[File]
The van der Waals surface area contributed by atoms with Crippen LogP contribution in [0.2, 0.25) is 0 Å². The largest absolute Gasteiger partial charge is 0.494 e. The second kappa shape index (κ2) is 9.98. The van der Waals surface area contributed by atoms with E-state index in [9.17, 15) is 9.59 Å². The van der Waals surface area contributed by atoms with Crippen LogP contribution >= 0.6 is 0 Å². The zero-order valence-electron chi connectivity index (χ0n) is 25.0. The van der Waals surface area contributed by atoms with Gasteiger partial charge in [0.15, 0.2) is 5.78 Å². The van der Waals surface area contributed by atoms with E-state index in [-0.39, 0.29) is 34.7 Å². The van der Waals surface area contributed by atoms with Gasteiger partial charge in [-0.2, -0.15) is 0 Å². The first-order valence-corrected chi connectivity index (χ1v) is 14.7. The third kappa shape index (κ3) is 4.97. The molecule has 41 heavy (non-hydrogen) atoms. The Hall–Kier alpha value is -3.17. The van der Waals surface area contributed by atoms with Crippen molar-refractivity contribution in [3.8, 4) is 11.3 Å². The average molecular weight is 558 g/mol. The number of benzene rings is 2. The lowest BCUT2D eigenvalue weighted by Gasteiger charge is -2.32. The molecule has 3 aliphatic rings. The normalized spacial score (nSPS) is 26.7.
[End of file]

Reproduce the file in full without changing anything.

The van der Waals surface area contributed by atoms with Crippen LogP contribution in [0.2, 0.25) is 0 Å². The largest absolute Gasteiger partial charge is 0.494 e. The second kappa shape index (κ2) is 9.98. The van der Waals surface area contributed by atoms with E-state index in [9.17, 15) is 9.59 Å². The van der Waals surface area contributed by atoms with Crippen LogP contribution >= 0.6 is 0 Å². The zero-order valence-electron chi connectivity index (χ0n) is 25.0. The van der Waals surface area contributed by atoms with Gasteiger partial charge in [0.15, 0.2) is 5.78 Å². The van der Waals surface area contributed by atoms with E-state index in [-0.39, 0.29) is 34.7 Å². The van der Waals surface area contributed by atoms with Gasteiger partial charge in [-0.2, -0.15) is 0 Å². The first-order valence-corrected chi connectivity index (χ1v) is 14.7. The third kappa shape index (κ3) is 4.97. The molecule has 41 heavy (non-hydrogen) atoms. The Hall–Kier alpha value is -3.17. The van der Waals surface area contributed by atoms with Crippen molar-refractivity contribution in [3.8, 4) is 11.3 Å². The average molecular weight is 558 g/mol. The number of benzene rings is 2. The lowest BCUT2D eigenvalue weighted by Gasteiger charge is -2.32. The molecule has 3 aliphatic rings. The normalized spacial score (nSPS) is 26.7.